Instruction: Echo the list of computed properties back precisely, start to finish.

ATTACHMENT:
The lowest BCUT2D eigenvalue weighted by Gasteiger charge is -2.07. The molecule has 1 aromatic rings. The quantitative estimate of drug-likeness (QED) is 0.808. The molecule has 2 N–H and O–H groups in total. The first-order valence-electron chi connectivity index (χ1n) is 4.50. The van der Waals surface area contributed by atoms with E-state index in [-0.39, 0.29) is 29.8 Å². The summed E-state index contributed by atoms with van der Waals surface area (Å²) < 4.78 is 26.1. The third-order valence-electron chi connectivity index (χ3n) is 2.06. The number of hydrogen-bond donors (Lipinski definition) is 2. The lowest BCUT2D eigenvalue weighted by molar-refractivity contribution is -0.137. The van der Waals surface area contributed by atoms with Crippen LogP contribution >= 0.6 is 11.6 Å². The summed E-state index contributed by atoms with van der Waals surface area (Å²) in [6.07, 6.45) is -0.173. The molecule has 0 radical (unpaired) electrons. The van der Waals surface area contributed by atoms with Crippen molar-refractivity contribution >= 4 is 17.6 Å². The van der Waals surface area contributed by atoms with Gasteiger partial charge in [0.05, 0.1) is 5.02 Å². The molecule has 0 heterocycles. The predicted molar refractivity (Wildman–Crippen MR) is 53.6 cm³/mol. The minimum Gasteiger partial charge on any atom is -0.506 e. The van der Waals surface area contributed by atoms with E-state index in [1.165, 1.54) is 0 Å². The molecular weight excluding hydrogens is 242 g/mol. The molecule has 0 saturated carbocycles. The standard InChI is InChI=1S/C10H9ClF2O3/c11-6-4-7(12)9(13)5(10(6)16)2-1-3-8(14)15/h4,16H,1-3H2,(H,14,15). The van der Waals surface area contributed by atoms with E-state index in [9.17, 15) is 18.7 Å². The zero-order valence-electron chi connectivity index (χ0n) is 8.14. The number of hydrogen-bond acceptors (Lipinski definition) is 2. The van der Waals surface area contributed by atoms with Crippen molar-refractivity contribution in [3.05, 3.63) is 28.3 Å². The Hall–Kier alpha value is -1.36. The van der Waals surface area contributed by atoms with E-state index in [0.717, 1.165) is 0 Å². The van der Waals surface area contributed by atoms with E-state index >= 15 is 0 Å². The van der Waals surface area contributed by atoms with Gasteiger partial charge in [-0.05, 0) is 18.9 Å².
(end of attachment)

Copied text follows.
The lowest BCUT2D eigenvalue weighted by Gasteiger charge is -2.07. The molecule has 1 aromatic rings. The quantitative estimate of drug-likeness (QED) is 0.808. The molecule has 2 N–H and O–H groups in total. The first-order valence-electron chi connectivity index (χ1n) is 4.50. The van der Waals surface area contributed by atoms with E-state index in [-0.39, 0.29) is 29.8 Å². The summed E-state index contributed by atoms with van der Waals surface area (Å²) < 4.78 is 26.1. The third-order valence-electron chi connectivity index (χ3n) is 2.06. The number of hydrogen-bond donors (Lipinski definition) is 2. The lowest BCUT2D eigenvalue weighted by molar-refractivity contribution is -0.137. The van der Waals surface area contributed by atoms with Crippen LogP contribution >= 0.6 is 11.6 Å². The summed E-state index contributed by atoms with van der Waals surface area (Å²) in [6.07, 6.45) is -0.173. The molecule has 0 radical (unpaired) electrons. The van der Waals surface area contributed by atoms with Crippen molar-refractivity contribution >= 4 is 17.6 Å². The van der Waals surface area contributed by atoms with Gasteiger partial charge in [0.05, 0.1) is 5.02 Å². The molecule has 0 heterocycles. The predicted molar refractivity (Wildman–Crippen MR) is 53.6 cm³/mol. The minimum Gasteiger partial charge on any atom is -0.506 e. The van der Waals surface area contributed by atoms with E-state index in [1.165, 1.54) is 0 Å². The molecular weight excluding hydrogens is 242 g/mol. The molecule has 0 saturated carbocycles. The standard InChI is InChI=1S/C10H9ClF2O3/c11-6-4-7(12)9(13)5(10(6)16)2-1-3-8(14)15/h4,16H,1-3H2,(H,14,15). The van der Waals surface area contributed by atoms with E-state index in [9.17, 15) is 18.7 Å². The zero-order valence-electron chi connectivity index (χ0n) is 8.14. The number of hydrogen-bond acceptors (Lipinski definition) is 2. The van der Waals surface area contributed by atoms with Crippen molar-refractivity contribution in [3.05, 3.63) is 28.3 Å². The Hall–Kier alpha value is -1.36. The van der Waals surface area contributed by atoms with E-state index in [0.717, 1.165) is 0 Å². The van der Waals surface area contributed by atoms with E-state index >= 15 is 0 Å². The van der Waals surface area contributed by atoms with Gasteiger partial charge in [-0.05, 0) is 18.9 Å².